Profound moments take place in front of us everyday, yet we fail to notice them in the surrounding clutter of life. On the stage we have the opportunity to isolate the details of these moments. To re-present them in a new, profoundly economical way so that they reach out and shake off our comfortable preconceptions… leaving us sensitive again.
“Projection is not a matter of volume. It is a matter of diction.”
After simplifying my gesture, I am still left with a pedestrian gesture that the audience could easily observe anywhere without the ticket price. Placing it on the stage, removed from its context the movement becomes sterile, a hollow reminder of its former life. It must be amplified. I do not mean that it should be exaggerated. Waving our arms and contorting our face in a desperate attempt to reach the audience is the movement equivalent of an actor screaming his lines so that the audience can hear.
“Do not try to become part of their world. Invite them instead, to become a part of yours.”
Rather than exaggerating the gesture, we amplify the underlying motive for it. Still with a sense of perfect proportion between the emotion expressed through the face and through the body. Still with a style that communicates our deepest meditations. Instead of being pedestrian, we expand the thought that provokes movement. It is not enough to be naturalistic. We must be supernatural.
Time (one million years and one second)
“The manner of playing resembled the slow motion of film. But while that is the slowing down of fragments of reality, ours was the slow production of one gesture in which many others were synthesized.”
This idea of producing gestures that integrate complex thoughts is the foundation for physical theatre. Not to explain words through movement, but to illuminate the audience by expressing what words cannot. That is not to say that our art must be devoid of words. In fact, until Marcel Marceau popularized his classical form even mime was rarely silent except in the case of government restriction. However, words exist usually in real time. By giving ourselves freedom from words, we give ourselves freedom to manipulate time. We have the opportunity to draw the attention of the audience to the essence of the moment.
“The post-modern mime transforms and shapes his body not as a sign or symbol for some word he has chosen not to speak, or as a complement to a word he had chosen to speak, but as a metaphor for some other transformation, some other shaping, that cannot be seen, but which can be hinted at through the visible.”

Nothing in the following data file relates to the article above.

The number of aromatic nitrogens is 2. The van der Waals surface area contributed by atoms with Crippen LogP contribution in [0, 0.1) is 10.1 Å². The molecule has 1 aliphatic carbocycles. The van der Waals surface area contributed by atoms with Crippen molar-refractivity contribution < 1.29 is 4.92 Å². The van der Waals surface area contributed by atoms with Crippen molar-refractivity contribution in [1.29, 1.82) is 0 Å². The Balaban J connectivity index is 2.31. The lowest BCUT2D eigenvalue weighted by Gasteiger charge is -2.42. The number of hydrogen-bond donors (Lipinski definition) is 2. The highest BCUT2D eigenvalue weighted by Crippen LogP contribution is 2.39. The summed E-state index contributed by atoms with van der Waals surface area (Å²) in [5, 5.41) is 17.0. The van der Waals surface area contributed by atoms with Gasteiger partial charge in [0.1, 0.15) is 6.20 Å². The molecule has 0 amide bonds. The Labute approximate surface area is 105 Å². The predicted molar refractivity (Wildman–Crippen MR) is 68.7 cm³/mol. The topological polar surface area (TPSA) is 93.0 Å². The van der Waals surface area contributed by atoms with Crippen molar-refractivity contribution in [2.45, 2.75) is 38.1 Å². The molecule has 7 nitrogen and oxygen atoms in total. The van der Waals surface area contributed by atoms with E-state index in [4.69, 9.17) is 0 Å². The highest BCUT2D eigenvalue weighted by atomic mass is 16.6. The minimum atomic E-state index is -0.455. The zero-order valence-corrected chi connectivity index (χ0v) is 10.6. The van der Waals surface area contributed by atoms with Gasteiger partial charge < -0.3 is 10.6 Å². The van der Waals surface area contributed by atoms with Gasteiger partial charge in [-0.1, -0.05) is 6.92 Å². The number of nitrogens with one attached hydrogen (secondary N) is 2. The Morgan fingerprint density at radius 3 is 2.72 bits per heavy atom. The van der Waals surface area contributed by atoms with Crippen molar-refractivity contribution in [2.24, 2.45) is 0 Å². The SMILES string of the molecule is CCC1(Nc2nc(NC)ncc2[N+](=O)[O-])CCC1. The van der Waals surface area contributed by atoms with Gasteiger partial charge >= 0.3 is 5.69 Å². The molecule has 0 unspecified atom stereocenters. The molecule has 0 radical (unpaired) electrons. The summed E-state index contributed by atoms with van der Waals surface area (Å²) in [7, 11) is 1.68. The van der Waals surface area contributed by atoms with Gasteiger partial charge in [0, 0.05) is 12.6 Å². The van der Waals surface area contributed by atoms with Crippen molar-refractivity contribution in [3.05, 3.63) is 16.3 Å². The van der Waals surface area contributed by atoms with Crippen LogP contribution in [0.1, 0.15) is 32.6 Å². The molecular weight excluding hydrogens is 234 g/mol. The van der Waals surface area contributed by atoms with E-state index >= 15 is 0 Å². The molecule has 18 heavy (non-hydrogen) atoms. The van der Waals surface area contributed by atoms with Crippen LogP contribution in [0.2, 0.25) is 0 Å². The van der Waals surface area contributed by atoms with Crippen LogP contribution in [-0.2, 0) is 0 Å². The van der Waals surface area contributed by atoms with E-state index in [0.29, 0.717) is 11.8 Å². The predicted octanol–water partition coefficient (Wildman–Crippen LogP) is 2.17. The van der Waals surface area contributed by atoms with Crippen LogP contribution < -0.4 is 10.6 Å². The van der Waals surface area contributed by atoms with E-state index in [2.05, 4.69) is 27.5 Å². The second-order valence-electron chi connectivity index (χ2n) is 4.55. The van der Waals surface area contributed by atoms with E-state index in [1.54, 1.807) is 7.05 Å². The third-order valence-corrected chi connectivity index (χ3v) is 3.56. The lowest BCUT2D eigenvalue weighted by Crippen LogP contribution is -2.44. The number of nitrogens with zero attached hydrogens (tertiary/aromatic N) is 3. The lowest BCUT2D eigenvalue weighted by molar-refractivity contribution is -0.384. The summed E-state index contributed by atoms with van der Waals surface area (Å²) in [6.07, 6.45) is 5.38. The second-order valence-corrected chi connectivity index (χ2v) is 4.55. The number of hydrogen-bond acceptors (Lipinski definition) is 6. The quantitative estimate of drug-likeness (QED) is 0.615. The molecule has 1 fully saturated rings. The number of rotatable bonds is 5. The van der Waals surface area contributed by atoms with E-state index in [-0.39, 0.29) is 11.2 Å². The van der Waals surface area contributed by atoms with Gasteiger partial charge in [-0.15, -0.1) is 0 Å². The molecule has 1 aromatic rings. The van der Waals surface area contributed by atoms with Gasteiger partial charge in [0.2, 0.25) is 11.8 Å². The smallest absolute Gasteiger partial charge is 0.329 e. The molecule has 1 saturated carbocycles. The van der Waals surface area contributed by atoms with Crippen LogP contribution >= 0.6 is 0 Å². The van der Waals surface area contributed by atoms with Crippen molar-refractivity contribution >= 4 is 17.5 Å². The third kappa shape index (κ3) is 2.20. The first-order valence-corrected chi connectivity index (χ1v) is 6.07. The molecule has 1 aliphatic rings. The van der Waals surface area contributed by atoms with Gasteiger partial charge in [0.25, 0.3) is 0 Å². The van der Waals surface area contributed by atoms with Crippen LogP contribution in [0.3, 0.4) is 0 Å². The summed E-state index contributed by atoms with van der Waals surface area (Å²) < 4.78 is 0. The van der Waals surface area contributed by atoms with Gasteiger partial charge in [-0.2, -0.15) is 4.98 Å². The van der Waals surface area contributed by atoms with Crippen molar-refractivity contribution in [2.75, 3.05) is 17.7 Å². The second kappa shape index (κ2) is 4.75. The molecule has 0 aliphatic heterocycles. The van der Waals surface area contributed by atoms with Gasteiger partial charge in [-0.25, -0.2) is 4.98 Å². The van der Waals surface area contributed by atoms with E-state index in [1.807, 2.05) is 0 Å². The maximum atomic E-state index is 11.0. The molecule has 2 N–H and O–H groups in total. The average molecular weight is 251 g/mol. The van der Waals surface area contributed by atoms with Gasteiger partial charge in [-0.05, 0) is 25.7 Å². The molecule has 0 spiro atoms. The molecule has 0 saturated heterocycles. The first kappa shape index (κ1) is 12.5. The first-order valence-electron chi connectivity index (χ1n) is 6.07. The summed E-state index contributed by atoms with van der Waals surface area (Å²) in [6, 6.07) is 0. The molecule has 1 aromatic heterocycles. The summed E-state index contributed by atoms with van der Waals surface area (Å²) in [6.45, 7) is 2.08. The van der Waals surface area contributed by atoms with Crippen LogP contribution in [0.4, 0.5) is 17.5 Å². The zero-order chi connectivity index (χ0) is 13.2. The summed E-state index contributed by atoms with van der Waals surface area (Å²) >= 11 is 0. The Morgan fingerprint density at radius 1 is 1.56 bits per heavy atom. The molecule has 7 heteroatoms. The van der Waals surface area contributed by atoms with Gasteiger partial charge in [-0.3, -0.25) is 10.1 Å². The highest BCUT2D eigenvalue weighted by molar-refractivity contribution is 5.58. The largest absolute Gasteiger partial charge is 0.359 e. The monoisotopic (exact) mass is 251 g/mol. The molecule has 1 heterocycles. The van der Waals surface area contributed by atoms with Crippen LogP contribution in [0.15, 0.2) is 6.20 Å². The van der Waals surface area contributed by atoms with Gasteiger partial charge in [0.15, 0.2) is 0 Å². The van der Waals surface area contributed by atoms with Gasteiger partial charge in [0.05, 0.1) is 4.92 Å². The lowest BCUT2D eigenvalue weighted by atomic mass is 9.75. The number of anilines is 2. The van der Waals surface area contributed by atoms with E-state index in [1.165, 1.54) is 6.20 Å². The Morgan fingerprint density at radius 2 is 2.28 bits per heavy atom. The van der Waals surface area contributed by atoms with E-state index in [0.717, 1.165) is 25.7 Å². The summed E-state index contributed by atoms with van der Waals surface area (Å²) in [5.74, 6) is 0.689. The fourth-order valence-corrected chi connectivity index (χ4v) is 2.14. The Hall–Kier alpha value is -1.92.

If I am portraying a gravedigger, which is most important: The action of digging, or the purpose for the digging? The action is only important in that it clearly communicates itself. But, unless I am digging a real hole, the communication of the action should take only seconds. By compressing time this way I am then able to expand the time taken to portray the nuances of character, the details of gesture, the profound pauses that truly express the essence of the moment. Show me the depth of the meaning. Not the depth of the hole.
The body can and should be trained to move outside real time using a variety of physical theatre techniques.
“The development of the action was skillful enough for them to condense several hours into a few seconds, and to contain several places in only one.”
Space (The empty stage)
Empty space on stage allows the manipulation of environment, of space itself, to allow the imagination of the audience to be freed. But on an empty stage there must be
“Actors of presence, actors who did not disappear on such a stage, actors large enough to fill the empty space.”
There is an enormous difference between simply moving through space (however beautifully) and carving it, creating your environment by pushing the air around you. This leaves lasting imagery that hangs in the air long after you pass through it. For instance, when moving your hand, you utilize not only its own weight, but it’s weight, plus the weight of your arm, plus the weight of your torso, plus the weight of your body on the floor, pushing against the weight of the planet. Understanding this concept takes time. It’s not ever about executing correct technique (though this is crucial); rather, it’s about mastering the force of your presence filling the stage with meaning. Performers with this kind of ability have little need for props, which detract*. What we can give them through the magnificent tool of the human body on an empty stage is truly a rare and beautiful gift.